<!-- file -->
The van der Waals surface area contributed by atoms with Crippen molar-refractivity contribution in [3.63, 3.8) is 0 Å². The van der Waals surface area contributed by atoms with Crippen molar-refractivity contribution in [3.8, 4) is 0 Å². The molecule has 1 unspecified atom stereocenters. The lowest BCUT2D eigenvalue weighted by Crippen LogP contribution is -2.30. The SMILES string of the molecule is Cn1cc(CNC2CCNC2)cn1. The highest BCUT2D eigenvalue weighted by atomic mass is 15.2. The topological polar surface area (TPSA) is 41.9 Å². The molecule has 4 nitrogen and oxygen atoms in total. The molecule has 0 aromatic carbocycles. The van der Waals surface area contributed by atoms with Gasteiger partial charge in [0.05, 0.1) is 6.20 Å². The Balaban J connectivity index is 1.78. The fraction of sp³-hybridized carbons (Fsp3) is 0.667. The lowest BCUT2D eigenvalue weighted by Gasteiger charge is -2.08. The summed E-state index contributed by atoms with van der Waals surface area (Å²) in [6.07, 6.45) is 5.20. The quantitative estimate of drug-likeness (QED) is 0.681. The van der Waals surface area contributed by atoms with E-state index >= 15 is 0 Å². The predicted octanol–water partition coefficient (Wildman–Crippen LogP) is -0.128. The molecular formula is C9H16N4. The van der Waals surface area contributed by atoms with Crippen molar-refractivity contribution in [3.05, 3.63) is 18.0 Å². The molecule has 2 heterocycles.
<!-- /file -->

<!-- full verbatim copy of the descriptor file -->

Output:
The van der Waals surface area contributed by atoms with Crippen molar-refractivity contribution in [3.63, 3.8) is 0 Å². The van der Waals surface area contributed by atoms with Crippen molar-refractivity contribution in [3.8, 4) is 0 Å². The molecule has 1 unspecified atom stereocenters. The lowest BCUT2D eigenvalue weighted by Crippen LogP contribution is -2.30. The SMILES string of the molecule is Cn1cc(CNC2CCNC2)cn1. The highest BCUT2D eigenvalue weighted by atomic mass is 15.2. The topological polar surface area (TPSA) is 41.9 Å². The molecule has 4 nitrogen and oxygen atoms in total. The molecule has 0 aromatic carbocycles. The van der Waals surface area contributed by atoms with Gasteiger partial charge in [0.05, 0.1) is 6.20 Å². The Balaban J connectivity index is 1.78. The fraction of sp³-hybridized carbons (Fsp3) is 0.667. The lowest BCUT2D eigenvalue weighted by Gasteiger charge is -2.08. The summed E-state index contributed by atoms with van der Waals surface area (Å²) in [6.07, 6.45) is 5.20. The quantitative estimate of drug-likeness (QED) is 0.681. The van der Waals surface area contributed by atoms with E-state index >= 15 is 0 Å². The predicted octanol–water partition coefficient (Wildman–Crippen LogP) is -0.128. The molecular formula is C9H16N4. The van der Waals surface area contributed by atoms with Crippen molar-refractivity contribution in [3.05, 3.63) is 18.0 Å². The molecule has 2 heterocycles.